Student’s Materials Research Leads to Goldwater Scholarship

Emma Kaeli
04/06/15 – BOSTON, MA. – Emma Kaeli, E’18, who won the Goldwater Scholarship, posed for a portrait outside the Curry Student Center at Northeastern University on April 6, 2015. Photo by Matthew Modoono/Northeastern University

A self-​​described “ever learner,” second-​​year chem­ical engi­neering major Emma Kaeli has cul­ti­vated her pas­sion for research while at North­eastern, which has helped her realize her dream of improving mate­rials used in alter­na­tive technologies.

I find it so fas­ci­nating that you can change some­thing at the mol­e­c­ular level and it changes that something’s entire func­tion­ality,” said Kaeli, E’18. “It’s not about mechanics or physics, it’s about the chemistry.”

Kaeli’s most recent research, which focused on making solar panels more effi­cient, led to her being named a 2015–16 Gold­water Schol­ar­ship recip­ient. “It was a com­plete sur­prise,” Kaeli said. “I knew I had a devel­oped research plan, but I had seen so many great plans from other appli­cants that I was like, ‘There is no way they’ll pick me.’”

The Barry Gold­water Schol­ar­ship is a highly com­pet­i­tive, merit-​​based award for out­standing col­lege sopho­mores and juniors in math­e­matics, the nat­ural sci­ences, and engi­neering who are inter­ested in pur­suing research careers. Of 1,206 can­di­dates nation­wide, Kaeli was one of 260 stu­dents selected to receive the scholarship.

She was one of four North­eastern Uni­ver­sity stu­dents to apply for the Gold­water Schol­ar­ship. The other three—Jacob Barlow, E’17, Nicholas DePorzio, S’16, and Ben­jamin Moran, S’18—each earned hon­or­able men­tion, recog­ni­tion bestowed upon just 150 students.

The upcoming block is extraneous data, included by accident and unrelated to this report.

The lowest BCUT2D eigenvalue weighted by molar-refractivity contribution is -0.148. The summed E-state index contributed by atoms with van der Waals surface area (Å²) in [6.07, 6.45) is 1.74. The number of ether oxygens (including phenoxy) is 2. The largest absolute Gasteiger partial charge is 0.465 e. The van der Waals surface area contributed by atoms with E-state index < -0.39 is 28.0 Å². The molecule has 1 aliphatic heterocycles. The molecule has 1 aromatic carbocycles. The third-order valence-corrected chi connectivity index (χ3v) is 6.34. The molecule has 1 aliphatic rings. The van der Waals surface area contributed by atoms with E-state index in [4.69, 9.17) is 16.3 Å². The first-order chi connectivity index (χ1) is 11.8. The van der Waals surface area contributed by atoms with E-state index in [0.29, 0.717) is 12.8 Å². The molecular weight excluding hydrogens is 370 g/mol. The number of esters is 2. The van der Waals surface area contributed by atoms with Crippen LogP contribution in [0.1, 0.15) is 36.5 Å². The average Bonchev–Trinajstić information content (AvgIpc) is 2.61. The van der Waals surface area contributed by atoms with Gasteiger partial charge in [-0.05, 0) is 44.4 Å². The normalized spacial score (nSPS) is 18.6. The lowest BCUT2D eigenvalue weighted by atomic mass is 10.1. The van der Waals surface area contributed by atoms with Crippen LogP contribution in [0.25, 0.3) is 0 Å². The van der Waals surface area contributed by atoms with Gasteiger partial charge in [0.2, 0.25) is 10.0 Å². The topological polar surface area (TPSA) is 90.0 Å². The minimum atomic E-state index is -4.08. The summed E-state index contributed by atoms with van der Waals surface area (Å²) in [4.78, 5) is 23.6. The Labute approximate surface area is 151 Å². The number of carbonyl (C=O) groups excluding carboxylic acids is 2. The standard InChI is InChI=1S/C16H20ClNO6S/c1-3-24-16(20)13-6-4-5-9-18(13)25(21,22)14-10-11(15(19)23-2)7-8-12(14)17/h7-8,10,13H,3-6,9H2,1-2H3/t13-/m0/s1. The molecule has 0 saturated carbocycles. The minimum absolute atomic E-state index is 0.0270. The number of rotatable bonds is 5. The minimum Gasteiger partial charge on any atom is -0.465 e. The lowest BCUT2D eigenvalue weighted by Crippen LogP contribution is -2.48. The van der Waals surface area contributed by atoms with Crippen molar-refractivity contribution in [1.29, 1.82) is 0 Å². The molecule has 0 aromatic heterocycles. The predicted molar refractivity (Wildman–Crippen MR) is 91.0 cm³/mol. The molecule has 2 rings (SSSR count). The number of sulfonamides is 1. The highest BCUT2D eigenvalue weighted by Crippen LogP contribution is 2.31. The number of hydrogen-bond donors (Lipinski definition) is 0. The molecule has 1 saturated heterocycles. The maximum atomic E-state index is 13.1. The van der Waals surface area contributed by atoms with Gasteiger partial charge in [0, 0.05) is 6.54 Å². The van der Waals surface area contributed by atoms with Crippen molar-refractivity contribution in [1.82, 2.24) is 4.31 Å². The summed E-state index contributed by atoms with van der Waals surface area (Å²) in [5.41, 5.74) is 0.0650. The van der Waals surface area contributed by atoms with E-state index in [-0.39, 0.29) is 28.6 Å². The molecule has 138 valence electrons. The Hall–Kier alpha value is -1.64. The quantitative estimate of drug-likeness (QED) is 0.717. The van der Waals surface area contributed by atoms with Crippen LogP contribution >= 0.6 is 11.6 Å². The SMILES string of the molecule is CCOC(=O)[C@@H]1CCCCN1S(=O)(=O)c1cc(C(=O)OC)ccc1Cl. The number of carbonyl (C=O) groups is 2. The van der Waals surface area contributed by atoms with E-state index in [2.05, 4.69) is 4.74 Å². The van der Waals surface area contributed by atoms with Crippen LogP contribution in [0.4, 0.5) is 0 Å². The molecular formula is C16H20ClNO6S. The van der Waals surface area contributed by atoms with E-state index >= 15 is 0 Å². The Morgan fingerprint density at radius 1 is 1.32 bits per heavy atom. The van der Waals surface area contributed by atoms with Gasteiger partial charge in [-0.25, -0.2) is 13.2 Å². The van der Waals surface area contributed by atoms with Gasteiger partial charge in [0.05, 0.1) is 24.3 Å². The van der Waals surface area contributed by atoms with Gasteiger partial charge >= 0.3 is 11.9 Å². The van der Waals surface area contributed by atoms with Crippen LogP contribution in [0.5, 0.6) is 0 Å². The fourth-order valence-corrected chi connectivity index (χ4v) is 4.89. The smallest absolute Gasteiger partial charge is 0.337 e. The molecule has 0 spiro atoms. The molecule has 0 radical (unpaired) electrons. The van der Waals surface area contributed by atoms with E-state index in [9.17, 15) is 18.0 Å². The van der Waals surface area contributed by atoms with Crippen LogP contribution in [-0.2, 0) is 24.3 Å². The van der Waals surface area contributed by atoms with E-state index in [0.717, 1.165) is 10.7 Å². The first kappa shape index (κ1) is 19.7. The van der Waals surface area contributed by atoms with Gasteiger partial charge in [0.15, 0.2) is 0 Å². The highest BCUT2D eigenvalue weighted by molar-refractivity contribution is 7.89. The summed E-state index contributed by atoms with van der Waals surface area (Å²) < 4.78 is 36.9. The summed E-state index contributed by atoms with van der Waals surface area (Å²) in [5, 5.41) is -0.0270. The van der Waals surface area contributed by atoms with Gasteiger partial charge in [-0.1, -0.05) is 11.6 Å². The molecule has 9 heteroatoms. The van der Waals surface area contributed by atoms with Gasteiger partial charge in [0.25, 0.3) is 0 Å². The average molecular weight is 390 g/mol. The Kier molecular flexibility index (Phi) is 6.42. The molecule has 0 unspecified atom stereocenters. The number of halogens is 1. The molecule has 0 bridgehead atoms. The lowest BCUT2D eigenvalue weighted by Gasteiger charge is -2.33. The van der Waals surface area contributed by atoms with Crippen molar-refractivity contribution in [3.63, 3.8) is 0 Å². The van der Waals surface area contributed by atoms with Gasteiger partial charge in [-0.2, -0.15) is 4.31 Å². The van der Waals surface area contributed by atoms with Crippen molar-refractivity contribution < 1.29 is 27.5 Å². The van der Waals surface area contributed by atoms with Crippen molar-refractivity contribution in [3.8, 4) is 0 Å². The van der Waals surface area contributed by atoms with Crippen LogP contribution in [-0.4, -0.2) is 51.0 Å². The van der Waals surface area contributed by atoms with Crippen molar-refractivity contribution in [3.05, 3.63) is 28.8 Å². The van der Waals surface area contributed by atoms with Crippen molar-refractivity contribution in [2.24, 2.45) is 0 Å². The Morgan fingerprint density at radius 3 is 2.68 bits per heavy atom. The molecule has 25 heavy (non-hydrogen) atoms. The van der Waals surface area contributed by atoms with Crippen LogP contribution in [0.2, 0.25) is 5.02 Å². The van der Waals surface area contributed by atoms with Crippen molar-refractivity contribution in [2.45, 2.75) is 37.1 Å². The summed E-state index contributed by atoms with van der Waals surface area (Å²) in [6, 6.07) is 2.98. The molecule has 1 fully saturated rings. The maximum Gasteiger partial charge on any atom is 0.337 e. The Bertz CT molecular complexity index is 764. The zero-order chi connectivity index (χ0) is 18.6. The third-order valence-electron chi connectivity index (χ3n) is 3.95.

Thanks to a North­eastern Uni­ver­sity Scholars Inde­pen­dent Research Fel­low­ship, last fall Kaeli worked in the Inter­face Engi­neering Lab­o­ra­tory run by asso­ciate pro­fessor Katherine Ziemer,  in the Depart­ment of Chem­ical Engi­neering. Kaeli’s work focused on how to create a mate­rial that could take the heat solar panels gen­erate and turn that heat into electricity.

Solar panels are extremely inef­fi­cient espe­cially at high tem­per­a­tures because they over­heat,” Kaeli explained. “My goal is to make solar panels more afford­able, more effi­cient, and a more viable option for people who want to use alter­na­tive sources of energy.”

The pri­mary focus of her work in Ziemer’s lab was to grow mate­rials for inte­gra­tion onto solar panels—and she is plan­ning to use her schol­ar­ship money to fur­ther fund this project this fall.

Kaeli noted that this mate­rial would ide­ally be applied to other instru­ments that can lose energy through heat, such as a car engine. “The fact of the matter is we lose so much energy through heat,” Kaeli said. “If I were able to make some­thing that could rede­liver energy to a cir­cuit in some other way or make some­thing self gen­er­ating, that would be perfect.”

Kaeli is cur­rently on co-​​op at the Inno­va­tion Center of the Rogers Cor­po­ra­tion, a mate­rials man­u­fac­turer. There, she works with a wide berth of mate­rials and manip­u­lates them in every way imaginable.

I know I really like research, which I’ve been doing since high school,” Kaeli said. “So I wanted to try to find another aspect of research and the Rogers Cor­po­ra­tion gives me that. I feel like that is the point of co-​​op, to figure out what you want to do.”

Originally Published at News@Northeastern by Joe O'Connell Read More